After Yorkshire County Cricket Club released a statement entitled 'An update on the investigation into allegations of racism', many hoped to see Azeem Rafiq's awful ordeal bear the conciliatory fruit of genuine change. Instead, we saw none of the finished report into institutional racism. Instead, we read eight paragraphs of waffling trivia followed by an initial self-exculpation: 'Many of the allegations were not upheld and for others there was insufficient evidence'.
Finally, there came a faint-hearted admission of partial guilt, that some allegations had been upheld, that 'sadly…Azeem was the victim of inappropriate behaviour'. After viewing Rafiq in tears in an interview with the BBC, for Yorkshire to have the temerity to define something that drove their former T20 captain to the brink of suicide as 'inappropriate behaviour' went beyond saddening.
Many will see this as Yorkshire's problem, an isolated incident away from a group of counties doing their utmost to prioritise inclusivity. The constant delaying, the refusal to face up to the realities of responsibility, suggest this problem runs deep within the club. Rafiq's rare decision to make his experiences public is unique not because of the scarcity of the problem, but the trials of the process itself. To believe, then, that this is an issue relating to just one county would surely be naïve.
Many have spent this summer justifiably defending the institution of County cricket as the city-based Hundred competition takes hold of the English summer, but it becomes almost impossible to do so in view of Yorkshire's failings and the Hundred's contrasting success in making cricket accessible to all. They have promoted a resoundingly healthy image of diverse participation.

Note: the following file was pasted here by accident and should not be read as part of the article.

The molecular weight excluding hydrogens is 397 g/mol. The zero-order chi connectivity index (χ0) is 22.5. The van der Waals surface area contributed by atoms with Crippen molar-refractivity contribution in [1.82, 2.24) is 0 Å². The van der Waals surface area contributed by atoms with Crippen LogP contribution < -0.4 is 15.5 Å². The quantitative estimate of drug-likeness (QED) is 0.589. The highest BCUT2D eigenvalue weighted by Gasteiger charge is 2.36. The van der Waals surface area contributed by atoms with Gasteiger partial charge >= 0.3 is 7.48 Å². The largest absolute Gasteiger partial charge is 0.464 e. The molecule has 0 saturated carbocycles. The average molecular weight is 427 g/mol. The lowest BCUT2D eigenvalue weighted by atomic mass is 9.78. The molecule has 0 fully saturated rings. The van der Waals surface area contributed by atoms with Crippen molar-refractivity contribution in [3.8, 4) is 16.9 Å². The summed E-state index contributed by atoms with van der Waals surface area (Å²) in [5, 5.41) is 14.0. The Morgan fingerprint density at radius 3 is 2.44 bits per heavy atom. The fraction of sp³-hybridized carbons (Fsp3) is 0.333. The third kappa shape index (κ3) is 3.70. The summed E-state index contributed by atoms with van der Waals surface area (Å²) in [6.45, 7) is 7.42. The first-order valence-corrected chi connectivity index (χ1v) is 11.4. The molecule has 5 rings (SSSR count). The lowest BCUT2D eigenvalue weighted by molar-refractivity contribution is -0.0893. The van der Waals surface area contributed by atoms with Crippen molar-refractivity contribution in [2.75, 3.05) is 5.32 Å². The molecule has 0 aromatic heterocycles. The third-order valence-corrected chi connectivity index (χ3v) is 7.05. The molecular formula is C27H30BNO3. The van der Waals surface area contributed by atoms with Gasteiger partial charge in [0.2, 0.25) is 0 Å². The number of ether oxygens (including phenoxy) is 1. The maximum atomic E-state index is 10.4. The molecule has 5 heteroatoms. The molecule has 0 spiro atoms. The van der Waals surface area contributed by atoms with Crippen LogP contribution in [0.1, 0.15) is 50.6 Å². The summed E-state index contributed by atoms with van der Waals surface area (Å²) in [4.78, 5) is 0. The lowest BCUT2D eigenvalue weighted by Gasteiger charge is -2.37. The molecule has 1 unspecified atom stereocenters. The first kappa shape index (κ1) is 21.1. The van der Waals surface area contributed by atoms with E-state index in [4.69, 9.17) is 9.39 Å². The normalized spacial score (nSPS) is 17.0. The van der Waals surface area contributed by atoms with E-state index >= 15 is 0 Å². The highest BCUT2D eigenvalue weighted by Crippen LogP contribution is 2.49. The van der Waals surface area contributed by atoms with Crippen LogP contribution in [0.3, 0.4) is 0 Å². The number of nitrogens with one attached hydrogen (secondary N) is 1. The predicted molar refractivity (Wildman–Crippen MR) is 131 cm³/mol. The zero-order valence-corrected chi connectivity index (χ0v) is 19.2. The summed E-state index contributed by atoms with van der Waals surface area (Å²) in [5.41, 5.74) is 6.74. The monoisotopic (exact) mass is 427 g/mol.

Abtaha Maqsood of the Birmingham Phoenix became Britain's first cricketer to wear a hijab in a competition offering equal prize money to the men's and women's teams. As a result, young fans are seeing cricket as an accepting game, believing they can have a future within it thanks to their idols representing a part of their identity on the biggest possible stage. Conversely, they will witness this debacle at Yorkshire and view County cricket as a game they will not be welcomed by.
Cricket's problem, if we take a step back, is not really in how many balls are bowled before another individual steps up to the crease. It is not in the designs of TV scoreboards or a fresh invasion of neon. Those elements of a new tournament are jarring at times, and an unsustainable schedule as its result is proving detrimental, but perspective renders their importance all but obsolete.
Cricket's problem is not in its moving parts, but those that stand still. It is, like it or not, still a game rooted in elitism, discrimination and cultural inertia. It has changed substantially for the better, but in the price of a Test match ticket at Lord's, the online abuse suffered last year by Jofra Archer, and in this harrowing incident involving Azeem Rafiq, it is clear that a huge amount of work remains to be done.
An opportunity had presented itself to make progress at Yorkshire. That opportunity, thus far, has been vividly squandered. Perhaps, some will argue, Rafiq's is a societal problem, rather than a cricketing one. That, it seems to me, is nothing but an excuse for inaction. It needs to be realised that sport itself is a social institution, a reflection of the community surrounding it. It has both the means and the duty to pioneer growth.
Over the past year many have become familiar with the words of James Baldwin: "Not everything that is faced can be changed; but nothing can be changed until it is faced". Yorkshire County Cricket Club, and the game it represents, is refusing to face its problems.
The inaugural season of the Hundred is being accused of embodying all that is wrong with modern cricket. Looking through a human lens, some will be starting to believe that quite the opposite is true.